However, Boman soon wanted to introduce the nature of collaboration into this record, working again with Prynn and also embracing a new creative dynamic with producer Patrik Berger. “This album is a new way of exploring intimacy for me. It can be scary to create with other people but you have to let that other person in and not hold back.”  While this record still remains distinctly and undeniably hers, working with Berger has had a big impact. “It felt so good and so right working with him right away,” she says. “It’s nice to be able to let go when it’s with someone you feel like you can trust.”  

It’s an interesting partnership given Berger’s production history (Robyn, Charli XCX, Icona Pop, Santigold). But this is not a glossy pop album. Instead, Berger tapped into the core of Boman’s sound and identity and elevated it to a new place. “That kind of music isn’t something I listen to a lot,” admits Boman. “And before meeting him I had this in mind but he wanted to work with me because of what he had heard. He wanted it to feel like me and didn’t want to change much.” Berger felt that connection to Boman too, finding that he was able to step into a new sonic realm in his role as producer. “Working with Alice got me thinking of music in a different way,” he reflects. “I never thought something so soft could sound so intense.”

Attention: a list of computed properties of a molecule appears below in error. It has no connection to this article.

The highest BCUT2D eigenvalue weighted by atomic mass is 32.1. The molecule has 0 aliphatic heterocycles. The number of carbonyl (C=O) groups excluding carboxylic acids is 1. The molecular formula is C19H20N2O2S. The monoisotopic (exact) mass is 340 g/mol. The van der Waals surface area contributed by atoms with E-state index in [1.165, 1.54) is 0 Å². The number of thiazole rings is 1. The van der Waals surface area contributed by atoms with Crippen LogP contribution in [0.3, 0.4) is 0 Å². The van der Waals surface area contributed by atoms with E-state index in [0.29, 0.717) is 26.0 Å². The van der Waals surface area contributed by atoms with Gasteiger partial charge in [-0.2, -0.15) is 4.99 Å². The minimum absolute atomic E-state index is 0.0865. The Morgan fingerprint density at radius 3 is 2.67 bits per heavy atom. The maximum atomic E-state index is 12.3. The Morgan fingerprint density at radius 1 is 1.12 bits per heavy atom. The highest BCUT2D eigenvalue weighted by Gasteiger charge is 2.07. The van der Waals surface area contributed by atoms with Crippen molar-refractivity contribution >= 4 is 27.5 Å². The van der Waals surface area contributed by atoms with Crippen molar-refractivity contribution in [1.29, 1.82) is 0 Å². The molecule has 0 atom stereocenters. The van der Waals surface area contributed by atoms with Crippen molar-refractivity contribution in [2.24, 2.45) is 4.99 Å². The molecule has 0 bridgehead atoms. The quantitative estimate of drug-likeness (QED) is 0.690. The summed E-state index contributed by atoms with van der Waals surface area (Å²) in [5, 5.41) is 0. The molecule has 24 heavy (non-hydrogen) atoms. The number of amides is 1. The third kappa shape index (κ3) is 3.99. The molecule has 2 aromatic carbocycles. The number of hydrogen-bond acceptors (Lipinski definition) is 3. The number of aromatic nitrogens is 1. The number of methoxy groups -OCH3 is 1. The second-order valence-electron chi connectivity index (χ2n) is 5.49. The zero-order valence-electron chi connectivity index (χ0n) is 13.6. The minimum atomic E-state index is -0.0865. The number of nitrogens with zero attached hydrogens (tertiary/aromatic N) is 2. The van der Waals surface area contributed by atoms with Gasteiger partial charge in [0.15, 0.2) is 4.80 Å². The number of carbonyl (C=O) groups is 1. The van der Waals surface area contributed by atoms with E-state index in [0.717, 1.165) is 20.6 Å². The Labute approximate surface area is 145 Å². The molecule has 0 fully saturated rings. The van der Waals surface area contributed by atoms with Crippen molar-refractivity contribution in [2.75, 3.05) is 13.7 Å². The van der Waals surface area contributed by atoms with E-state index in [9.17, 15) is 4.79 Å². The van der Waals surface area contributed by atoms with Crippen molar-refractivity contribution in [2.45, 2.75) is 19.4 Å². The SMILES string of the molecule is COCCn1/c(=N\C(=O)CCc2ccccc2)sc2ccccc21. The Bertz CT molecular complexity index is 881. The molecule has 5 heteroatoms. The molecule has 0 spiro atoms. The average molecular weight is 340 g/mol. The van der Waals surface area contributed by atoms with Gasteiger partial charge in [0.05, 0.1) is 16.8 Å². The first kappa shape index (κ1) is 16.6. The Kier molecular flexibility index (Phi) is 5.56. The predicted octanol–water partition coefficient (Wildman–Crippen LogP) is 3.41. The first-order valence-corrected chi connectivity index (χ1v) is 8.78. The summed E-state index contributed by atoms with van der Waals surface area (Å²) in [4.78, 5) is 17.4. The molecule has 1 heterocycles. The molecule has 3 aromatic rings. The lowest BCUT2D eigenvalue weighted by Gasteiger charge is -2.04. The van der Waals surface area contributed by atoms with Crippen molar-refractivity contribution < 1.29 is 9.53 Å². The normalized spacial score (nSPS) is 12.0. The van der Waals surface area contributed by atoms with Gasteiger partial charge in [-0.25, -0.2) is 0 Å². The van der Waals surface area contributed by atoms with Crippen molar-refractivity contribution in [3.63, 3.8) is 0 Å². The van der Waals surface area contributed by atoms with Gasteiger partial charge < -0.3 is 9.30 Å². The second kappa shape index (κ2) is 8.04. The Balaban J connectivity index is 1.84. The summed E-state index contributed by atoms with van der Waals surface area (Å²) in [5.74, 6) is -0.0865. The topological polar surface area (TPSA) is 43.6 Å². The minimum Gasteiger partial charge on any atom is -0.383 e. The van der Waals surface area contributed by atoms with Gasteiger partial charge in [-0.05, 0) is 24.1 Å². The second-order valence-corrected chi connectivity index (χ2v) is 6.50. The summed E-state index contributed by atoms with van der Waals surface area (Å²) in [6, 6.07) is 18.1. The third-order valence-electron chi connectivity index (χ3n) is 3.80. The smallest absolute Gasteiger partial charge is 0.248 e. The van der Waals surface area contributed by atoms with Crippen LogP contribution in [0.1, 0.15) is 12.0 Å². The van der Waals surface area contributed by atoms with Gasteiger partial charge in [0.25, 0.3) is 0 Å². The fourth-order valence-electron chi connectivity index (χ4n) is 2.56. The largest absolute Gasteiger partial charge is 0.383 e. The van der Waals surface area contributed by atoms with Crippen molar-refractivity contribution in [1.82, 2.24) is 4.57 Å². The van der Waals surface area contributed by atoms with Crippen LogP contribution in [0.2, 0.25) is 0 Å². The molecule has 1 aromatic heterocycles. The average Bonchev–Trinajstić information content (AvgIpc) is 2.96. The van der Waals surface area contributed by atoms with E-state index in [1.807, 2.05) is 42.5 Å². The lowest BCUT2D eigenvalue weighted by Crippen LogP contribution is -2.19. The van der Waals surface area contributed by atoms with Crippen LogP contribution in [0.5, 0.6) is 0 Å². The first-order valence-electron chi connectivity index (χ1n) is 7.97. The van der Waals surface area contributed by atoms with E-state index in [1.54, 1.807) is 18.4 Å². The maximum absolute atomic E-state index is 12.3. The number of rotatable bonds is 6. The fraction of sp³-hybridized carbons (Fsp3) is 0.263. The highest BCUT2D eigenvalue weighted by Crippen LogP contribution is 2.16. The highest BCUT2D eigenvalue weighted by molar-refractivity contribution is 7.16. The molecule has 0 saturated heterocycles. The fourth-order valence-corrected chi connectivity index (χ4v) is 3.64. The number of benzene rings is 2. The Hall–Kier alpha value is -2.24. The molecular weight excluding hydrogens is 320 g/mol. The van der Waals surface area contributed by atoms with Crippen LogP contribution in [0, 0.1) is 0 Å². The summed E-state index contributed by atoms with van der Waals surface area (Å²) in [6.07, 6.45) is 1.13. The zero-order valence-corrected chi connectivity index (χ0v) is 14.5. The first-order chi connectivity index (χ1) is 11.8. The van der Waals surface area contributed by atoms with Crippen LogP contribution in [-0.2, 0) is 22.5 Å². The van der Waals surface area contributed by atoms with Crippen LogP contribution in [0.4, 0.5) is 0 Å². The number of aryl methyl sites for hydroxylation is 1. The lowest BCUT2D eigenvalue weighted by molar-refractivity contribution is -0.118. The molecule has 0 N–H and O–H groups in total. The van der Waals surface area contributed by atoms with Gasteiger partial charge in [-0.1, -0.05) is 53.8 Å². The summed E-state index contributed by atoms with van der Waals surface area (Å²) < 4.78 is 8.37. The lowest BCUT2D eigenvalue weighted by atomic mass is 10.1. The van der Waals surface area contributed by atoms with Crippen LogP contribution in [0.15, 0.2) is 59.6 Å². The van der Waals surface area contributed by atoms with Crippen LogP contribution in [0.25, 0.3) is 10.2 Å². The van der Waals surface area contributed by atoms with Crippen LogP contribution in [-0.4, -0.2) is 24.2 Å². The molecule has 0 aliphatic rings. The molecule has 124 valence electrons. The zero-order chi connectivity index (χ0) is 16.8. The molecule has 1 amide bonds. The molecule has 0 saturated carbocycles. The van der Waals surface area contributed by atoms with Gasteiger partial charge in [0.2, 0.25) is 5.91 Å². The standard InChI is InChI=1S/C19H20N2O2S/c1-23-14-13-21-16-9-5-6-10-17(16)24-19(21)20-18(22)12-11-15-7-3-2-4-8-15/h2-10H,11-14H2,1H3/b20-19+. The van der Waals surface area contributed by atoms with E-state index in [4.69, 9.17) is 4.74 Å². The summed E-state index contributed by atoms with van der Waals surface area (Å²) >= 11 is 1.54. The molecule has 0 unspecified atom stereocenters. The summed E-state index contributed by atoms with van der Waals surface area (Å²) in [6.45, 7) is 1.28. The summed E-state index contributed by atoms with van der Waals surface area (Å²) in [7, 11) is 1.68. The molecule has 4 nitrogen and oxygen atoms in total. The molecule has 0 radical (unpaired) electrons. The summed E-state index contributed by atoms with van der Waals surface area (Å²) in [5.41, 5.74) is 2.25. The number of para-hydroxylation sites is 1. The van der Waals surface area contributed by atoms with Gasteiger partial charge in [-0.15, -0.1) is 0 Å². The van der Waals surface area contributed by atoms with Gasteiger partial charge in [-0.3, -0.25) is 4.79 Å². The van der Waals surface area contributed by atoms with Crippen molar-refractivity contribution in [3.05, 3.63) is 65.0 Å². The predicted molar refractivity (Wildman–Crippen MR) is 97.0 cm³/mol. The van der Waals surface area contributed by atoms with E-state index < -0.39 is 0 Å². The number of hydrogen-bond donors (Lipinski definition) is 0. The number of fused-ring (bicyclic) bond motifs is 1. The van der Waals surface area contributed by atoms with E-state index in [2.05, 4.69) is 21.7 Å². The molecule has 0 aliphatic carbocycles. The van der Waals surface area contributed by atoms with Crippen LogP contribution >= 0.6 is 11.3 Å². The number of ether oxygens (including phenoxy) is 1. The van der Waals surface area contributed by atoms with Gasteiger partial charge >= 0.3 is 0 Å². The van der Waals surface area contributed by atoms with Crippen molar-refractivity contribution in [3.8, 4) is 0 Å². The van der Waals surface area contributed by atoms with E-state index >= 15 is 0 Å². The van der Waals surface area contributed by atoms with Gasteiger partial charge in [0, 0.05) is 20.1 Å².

Given the album’s propensity for rich soundscapes that evoke the feeling of rolling landscapes and drifting through entire worlds, it’s unsurprising that cinema has been a big factor in Boman’s life and an influence on her work. “I think movies are the thing that inspire me the most in my songwriting,” she says. “There are movies that are so good and magnetic that you find yourself completely immersed into this other world, where you lose sense of time and place. Films like: Moonlight, In The Mood For Love, Beginners and Paris, Texas.” The almost tangible sense of atmosphere the album gives off is also due to the keen attention Boman pays to her surroundings, allowing her environments to shape the mood of her songs. This isn’t just an album concocted in a lab-like studio environment, as Boman also found inspiration while in the Swedish countryside, Copenhagen, London, and Los Angeles, and while listening to artists such as Elvis Presley, Cindy Lauper, Portishead, and Pink Floyd.